This breach of duty may constitute legal fault notwithstanding the intervening or later negligence of one or both drivers. See] Dixie Drive It Yourself Sys. v. American Beverage Co., 242 La. 471, 137 So.2d 298 (La. 1962); Hill v. Lundin Associates, Inc., 260 La. 542, 256 So.2d 620 (La. 1972). All of the facts of the accident must be examined to make this determination.

Recent cases have admonished that the analysis of the issue of legal fault is not to be rule oriented. Instead, each case is to be approached within a fabric of principle and doctrine on its own facts. The suggested analysis is to be made in terms of the particular duty alleged to have been breached and in terms of the particular risk which the duty was imposed to protect against. See Robertson, 34 La.L.R. 1, Dialogues on Hill v. Lundin (1973). In a broad sense, this duty-risk analysis required answer of the questions:

Was the conduct complained of a cause in fact of the harm sustained by plaintiff?

Was the defendant under a legal duty to protect this particular plaintiff against the particular risk involved?

Taking into account the dangers created by the defendant's conduct, giving due but not automatically decisive weight to any violation of a relevant statute, was the defendant's conduct negligent, substandard, blameworthy? See authorities cited by Robertson, supra, 34 La.L.R.

This analysis clearly establishes legal fault on the Police Jury even when proximate cause language is engrafted onto the duty-risk analysis. The injured plaintiffs (guest passengers in automobiles) and the harm they encountered are persons and harms which the imposed duty was designed to protect against, even though others may have contributed to the harm. Negligent conduct is a cause in fact if it is a substantial factor in bringing about harm to another and it is then a proximate cause of the harm even though the negligence of others may have contributed to the harm. Hall v. State, Department of Highways, 213 So.2d 169 (La.App. 3d Cir. 1968). It is most easy to associate the Police Jury's breach of duty with the harm sustained by these plaintiffs. Hill v. Lundin, supra.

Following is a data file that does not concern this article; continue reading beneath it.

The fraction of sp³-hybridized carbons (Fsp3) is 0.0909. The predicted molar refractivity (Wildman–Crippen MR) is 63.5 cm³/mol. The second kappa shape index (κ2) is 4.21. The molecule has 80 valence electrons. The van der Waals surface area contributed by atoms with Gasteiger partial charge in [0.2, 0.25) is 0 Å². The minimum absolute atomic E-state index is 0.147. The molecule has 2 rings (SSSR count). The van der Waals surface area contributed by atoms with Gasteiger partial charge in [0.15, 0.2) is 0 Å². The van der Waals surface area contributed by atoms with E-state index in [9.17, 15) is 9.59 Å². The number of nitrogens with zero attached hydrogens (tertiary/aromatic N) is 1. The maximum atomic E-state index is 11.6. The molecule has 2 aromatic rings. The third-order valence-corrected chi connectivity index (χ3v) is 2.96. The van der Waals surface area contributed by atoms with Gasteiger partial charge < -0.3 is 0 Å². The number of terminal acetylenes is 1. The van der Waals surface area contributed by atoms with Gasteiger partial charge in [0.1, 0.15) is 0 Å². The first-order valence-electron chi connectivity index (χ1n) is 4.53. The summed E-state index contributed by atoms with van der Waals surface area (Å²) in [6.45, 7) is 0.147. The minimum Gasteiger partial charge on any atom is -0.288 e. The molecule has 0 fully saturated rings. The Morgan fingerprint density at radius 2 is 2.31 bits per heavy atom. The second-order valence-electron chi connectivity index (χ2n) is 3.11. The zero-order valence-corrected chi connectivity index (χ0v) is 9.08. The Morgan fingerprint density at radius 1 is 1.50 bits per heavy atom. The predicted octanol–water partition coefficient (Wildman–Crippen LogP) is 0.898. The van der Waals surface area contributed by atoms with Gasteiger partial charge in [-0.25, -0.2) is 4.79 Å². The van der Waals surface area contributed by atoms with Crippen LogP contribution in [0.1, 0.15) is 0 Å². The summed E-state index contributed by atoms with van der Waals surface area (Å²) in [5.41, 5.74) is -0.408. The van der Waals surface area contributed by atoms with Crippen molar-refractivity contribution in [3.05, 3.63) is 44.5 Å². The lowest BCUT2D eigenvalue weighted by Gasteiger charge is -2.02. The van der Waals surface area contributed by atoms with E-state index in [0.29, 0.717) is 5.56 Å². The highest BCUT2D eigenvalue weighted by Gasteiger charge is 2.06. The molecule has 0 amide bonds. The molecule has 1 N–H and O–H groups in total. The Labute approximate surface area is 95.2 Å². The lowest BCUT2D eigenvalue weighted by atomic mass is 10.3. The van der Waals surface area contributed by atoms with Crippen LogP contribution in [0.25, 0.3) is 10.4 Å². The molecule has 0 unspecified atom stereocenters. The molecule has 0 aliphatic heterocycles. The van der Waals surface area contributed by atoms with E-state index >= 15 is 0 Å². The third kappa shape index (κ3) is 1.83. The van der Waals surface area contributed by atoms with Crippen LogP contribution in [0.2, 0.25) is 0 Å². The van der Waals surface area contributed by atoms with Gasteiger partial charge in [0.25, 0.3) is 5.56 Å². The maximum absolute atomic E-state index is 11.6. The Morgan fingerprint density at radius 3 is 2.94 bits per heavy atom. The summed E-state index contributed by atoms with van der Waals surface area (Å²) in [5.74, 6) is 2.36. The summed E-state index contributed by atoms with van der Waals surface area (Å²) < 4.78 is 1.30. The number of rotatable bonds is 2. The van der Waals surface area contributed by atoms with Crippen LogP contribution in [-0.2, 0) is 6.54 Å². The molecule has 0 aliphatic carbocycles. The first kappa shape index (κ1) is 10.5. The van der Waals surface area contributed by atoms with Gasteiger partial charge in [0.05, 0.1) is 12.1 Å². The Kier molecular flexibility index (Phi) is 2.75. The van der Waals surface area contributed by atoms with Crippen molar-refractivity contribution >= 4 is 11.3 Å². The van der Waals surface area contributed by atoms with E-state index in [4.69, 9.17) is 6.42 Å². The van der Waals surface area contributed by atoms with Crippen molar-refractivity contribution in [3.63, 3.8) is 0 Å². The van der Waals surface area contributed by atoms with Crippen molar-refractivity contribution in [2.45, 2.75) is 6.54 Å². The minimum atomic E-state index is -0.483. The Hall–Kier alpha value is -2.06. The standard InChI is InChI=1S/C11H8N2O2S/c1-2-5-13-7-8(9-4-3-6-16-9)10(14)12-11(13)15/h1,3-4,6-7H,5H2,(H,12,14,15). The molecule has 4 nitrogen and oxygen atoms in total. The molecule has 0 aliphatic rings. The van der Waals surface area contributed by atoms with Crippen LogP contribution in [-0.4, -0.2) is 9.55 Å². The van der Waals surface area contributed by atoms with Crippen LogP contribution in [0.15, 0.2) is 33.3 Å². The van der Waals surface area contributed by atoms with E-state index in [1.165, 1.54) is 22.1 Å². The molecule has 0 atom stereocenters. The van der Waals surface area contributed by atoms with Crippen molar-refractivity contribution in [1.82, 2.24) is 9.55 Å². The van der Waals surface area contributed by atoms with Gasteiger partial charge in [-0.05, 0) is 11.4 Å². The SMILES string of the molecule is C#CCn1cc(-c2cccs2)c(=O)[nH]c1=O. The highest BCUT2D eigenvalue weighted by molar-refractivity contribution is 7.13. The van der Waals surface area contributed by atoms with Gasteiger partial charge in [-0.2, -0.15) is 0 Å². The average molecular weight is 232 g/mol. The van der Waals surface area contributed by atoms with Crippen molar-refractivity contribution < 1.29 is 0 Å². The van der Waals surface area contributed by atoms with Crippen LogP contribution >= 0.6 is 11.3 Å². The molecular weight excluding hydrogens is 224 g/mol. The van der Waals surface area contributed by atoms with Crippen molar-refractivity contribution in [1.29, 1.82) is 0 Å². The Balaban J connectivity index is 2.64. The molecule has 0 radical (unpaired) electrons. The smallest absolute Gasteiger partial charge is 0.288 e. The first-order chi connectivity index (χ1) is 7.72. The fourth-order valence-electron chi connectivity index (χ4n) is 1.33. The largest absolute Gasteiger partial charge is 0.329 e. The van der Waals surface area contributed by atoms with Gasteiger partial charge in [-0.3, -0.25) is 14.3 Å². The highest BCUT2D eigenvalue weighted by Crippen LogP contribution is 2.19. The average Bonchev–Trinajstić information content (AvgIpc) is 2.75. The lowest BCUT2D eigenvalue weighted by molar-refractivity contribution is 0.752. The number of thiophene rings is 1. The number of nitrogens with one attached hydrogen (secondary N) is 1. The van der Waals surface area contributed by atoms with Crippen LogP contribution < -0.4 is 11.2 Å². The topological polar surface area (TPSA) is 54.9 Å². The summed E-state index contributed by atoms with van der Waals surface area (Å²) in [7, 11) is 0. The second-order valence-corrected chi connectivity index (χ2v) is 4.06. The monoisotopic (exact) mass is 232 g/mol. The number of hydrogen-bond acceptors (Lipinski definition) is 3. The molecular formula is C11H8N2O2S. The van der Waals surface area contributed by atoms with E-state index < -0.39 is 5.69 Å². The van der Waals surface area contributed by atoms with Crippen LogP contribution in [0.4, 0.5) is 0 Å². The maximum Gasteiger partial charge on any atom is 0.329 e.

There are situations where the public agency's breach of duty to maintain or post traffic signs was not held to be the cause in fact of the intersectional collision between two cars. See, e. g. Carmouche v. State, through Dept., etc., 360 So.2d 1374 (La.App. 3d Cir. 1978); Pepitone v. State Farm Mut. Auto. Ins. Co., 369 So.2d 267 (La.App. 4th Cir. 1969), writ refused. These involve situations where both drivers were very familiar with the intersection and which street was the favored street or where the two drivers were both aware of a local neighborhood intersection and the circumstances were such that neither could reasonably believe he had an unqualified right of way. Here, Mrs. Vize (eastbound) knew of the intersection and knew that stop signs faced northbound traffic. She did state that after the accident she was told by relatives that the stop sign was down or missing, but there is no evidence that she knew or should have known the stop signs were not there at the time of the accident. She and Miss Prothro were traveling within the speed limit. Miss Prothro was shown only to have been a passenger in an automobile which traversed the intersection before the accident. It was not proved that she knew or should have known of the hazardous unmarked condition of the intersection. Dabov v. Allstate Insurance Company, 302 So.2d 697 (La.App. 3d Cir. 1974), writs refused; Willis, supra. These were rural roads. The posted speed limit was 60 MPH. The Police Jury is not relieved of its breach of duty in these circumstances. Hodges, supra.

The original defendants in these suits included the State Department of Highways and the drivers of the two automobiles as well as several liability insurers. Plaintiffs alleged that the accident was proximately caused by the joint and concurring negligence of these defendants, including the negligence of:


"1. Entering a poorly marked, particularly blind intersection without ascertaining that same could be traversed with reasonable safety;

"2. Failing to observe the Prothro vehicle when it was first visible;

"3. Failing to yield the right of way to a fast traveling vehicle approaching from her right;

"4. Failing to keep a proper lookout for traffic approaching the intersection; and

"5. Failing to keep her vehicle under proper speed or control as she approached and entered the intersection under the circumstances when prevailing."

and of:


"1. Entering a poorly marked, substantially blind intersection without ascertaining that same could be traversed with reasonable safety;

"2. Failing to observe the Vize vehicle when it was first visible;